For it is said that God has the power to destroy all things and to reduce them to nothing.
God's power is very often likened to the power of kings.
But we have refuted this doctrine (Pt. 1, Prop. 32, Corolls. 1 and 2).
We have shown (Part 1, Prop. 16) that God acts by the same necessity, as that by which he understands himself.
In other words, as it follows from the necessity of the divine nature (as all admit), that God understands himself, so also does it follow by the same necessity, that God performs infinite acts in infinite ways.
We further showed (Part 1, Prop. 34), that God's power is identical with God's essence in action.
Therefore, it is as impossible for us to conceive God as not acting, as to conceive him as non—existent.
If we pursue the subject further, I could point out that the power which is commonly attributed to God is not only human (as showing that God is conceived by people as a man, or in the likeness of a man), but involves a negation of power.
But I am unwilling to go over the same ground so often.
I can only beg the reader repeatedly to turn to what I have said in Part 1 from Prop. 16 to the end.
No one will be able to follow my meaning, unless he is careful not to confound God's power with the human power and right of kings.
Proposition 4: The idea of God, from which an infinite number of things follow in infinite ways, can only be one. Proof: Infinite intellect comprehends nothing except God's attributes and his modifications (Part 1, Prop. 30).
Now God is one (Part 1, Prop. 14, Coroll.).
Therefore the idea of God, wherefrom an infinite number of things follow in infinite ways, can only be one. Q.E.D.
Proposition 5: The actual being of ideas owns God as its cause, only as he is considered as a thinking thing, not as he is unfolded in any other attribute.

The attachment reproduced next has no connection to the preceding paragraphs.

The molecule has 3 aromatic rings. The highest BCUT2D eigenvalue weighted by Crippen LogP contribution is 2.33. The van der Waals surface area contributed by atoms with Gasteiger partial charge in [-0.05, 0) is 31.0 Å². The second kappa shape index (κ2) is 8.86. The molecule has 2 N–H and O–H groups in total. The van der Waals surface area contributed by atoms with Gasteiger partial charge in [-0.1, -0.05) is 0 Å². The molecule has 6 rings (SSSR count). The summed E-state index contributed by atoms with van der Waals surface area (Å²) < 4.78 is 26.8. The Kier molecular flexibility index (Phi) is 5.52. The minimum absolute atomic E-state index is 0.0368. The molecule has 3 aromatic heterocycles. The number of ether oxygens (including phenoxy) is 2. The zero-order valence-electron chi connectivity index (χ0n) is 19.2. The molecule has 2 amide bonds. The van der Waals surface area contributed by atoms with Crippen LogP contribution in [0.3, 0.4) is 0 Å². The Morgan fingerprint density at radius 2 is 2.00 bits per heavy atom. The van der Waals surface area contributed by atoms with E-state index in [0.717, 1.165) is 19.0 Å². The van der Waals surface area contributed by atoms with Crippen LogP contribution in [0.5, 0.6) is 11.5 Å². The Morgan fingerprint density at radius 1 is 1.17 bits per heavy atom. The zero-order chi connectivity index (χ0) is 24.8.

That is, the ideas both of the attributes of God and of particular things do not own as their efficient cause their objects (ideata) or the things perceived, but God himself in so far as he is a thinking thing.
Proof: This proposition is evident from Prop. 3 of this Part.
We there drew the conclusion, that God can form the idea of his essence, and of all things which follow necessarily therefrom, solely because he is a thinking thing, and not because he is the object of his own idea.
Wherefore the actual being of ideas owns for cause God, in so far as he is a thinking thing. It may be differently proved as follows:
The actual being of ideas is (obviously) a mode of thought, that is (Part 1, Prop. 25, Coroll.) a mode which expresses in a certain manner the nature of God, in so far as he is a thinking thing.
It therefore (Part 1, Prop. 10) involves the conception of no other attribute of God.
Consequently (by Part 1, Ax. 4) it is not the effect of any attribute except thought.
Therefore the actual being of ideas owns God as its cause, as he is considered as a thinking thing, etc. Q.E.D.
Proposition 6. The modes of any given attribute are caused by God, as he is considered through the attribute of which they are modes, and not as he is considered through any other attribute. Proof: Each attribute is conceived through itself, without any other (Part 1, Prop. 10)
Wherefore the modes of each attribute involve the conception of that attribute, but not of any other.
Thus (Part 1, Ax. 4) they are caused by God, only in so far as he is considered through the attribute whose modes they are, and not in so far as he is considered through any other. Q.E.D.
Corollary: Hence the actual being of things, which are not modes of thought, does not follow from the divine nature, because that nature has prior knowledge of the things.
Things represented in ideas follow, and are derived from their particular attribute, in the same way, and with the same necessity as ideas follow (according to what we have shown) from the attribute of thought.
Proposition 7. The order and connection of ideas is the same as the order and connection of things. Proof: This proposition is evident from Part 1, Ax. 4.
For the idea of everything that is caused depends on a knowledge of the cause, whereof it is an effect.
Corollary: Hence, God's power of thinking is equal to his realized power of action.
Whatsoever follows from God's infinite nature in the world of extension (formaliter), follows without exception in the same order and connection from the idea of God in the world of thought (objective).